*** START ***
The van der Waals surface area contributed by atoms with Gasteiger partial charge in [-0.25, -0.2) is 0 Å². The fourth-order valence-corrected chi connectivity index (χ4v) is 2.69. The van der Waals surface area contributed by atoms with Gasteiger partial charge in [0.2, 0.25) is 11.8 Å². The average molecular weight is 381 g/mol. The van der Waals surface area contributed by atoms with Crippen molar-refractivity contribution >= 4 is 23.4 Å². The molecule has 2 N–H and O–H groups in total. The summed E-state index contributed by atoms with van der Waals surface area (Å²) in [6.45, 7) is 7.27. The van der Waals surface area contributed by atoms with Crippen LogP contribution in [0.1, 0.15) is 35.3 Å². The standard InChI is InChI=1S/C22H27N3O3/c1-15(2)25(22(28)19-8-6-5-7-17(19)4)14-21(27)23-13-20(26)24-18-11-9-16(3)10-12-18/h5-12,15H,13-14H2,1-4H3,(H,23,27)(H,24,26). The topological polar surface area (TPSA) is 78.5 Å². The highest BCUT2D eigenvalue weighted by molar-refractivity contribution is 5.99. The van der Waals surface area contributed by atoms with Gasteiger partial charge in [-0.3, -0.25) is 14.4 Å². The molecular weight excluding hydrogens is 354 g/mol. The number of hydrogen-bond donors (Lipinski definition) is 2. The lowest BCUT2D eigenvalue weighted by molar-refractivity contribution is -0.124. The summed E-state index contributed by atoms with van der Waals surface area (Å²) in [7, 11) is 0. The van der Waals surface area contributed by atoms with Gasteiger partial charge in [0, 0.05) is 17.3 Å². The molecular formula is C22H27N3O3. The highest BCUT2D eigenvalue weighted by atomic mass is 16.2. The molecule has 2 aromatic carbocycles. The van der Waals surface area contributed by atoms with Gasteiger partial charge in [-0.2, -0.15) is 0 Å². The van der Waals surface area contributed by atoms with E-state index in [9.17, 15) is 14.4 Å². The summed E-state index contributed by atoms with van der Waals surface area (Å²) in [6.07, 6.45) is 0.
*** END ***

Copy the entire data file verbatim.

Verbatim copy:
The van der Waals surface area contributed by atoms with Gasteiger partial charge in [-0.25, -0.2) is 0 Å². The fourth-order valence-corrected chi connectivity index (χ4v) is 2.69. The van der Waals surface area contributed by atoms with Gasteiger partial charge in [0.2, 0.25) is 11.8 Å². The average molecular weight is 381 g/mol. The van der Waals surface area contributed by atoms with Crippen molar-refractivity contribution >= 4 is 23.4 Å². The molecule has 2 N–H and O–H groups in total. The summed E-state index contributed by atoms with van der Waals surface area (Å²) in [6.45, 7) is 7.27. The van der Waals surface area contributed by atoms with Crippen LogP contribution in [0.1, 0.15) is 35.3 Å². The standard InChI is InChI=1S/C22H27N3O3/c1-15(2)25(22(28)19-8-6-5-7-17(19)4)14-21(27)23-13-20(26)24-18-11-9-16(3)10-12-18/h5-12,15H,13-14H2,1-4H3,(H,23,27)(H,24,26). The topological polar surface area (TPSA) is 78.5 Å². The highest BCUT2D eigenvalue weighted by molar-refractivity contribution is 5.99. The van der Waals surface area contributed by atoms with Gasteiger partial charge in [-0.3, -0.25) is 14.4 Å². The molecular weight excluding hydrogens is 354 g/mol. The number of hydrogen-bond donors (Lipinski definition) is 2. The lowest BCUT2D eigenvalue weighted by molar-refractivity contribution is -0.124. The summed E-state index contributed by atoms with van der Waals surface area (Å²) in [7, 11) is 0. The van der Waals surface area contributed by atoms with Gasteiger partial charge in [0, 0.05) is 17.3 Å². The molecular formula is C22H27N3O3. The highest BCUT2D eigenvalue weighted by atomic mass is 16.2. The molecule has 2 aromatic carbocycles. The van der Waals surface area contributed by atoms with Gasteiger partial charge in [-0.2, -0.15) is 0 Å². The van der Waals surface area contributed by atoms with E-state index in [9.17, 15) is 14.4 Å². The summed E-state index contributed by atoms with van der Waals surface area (Å²) in [6.07, 6.45) is 0.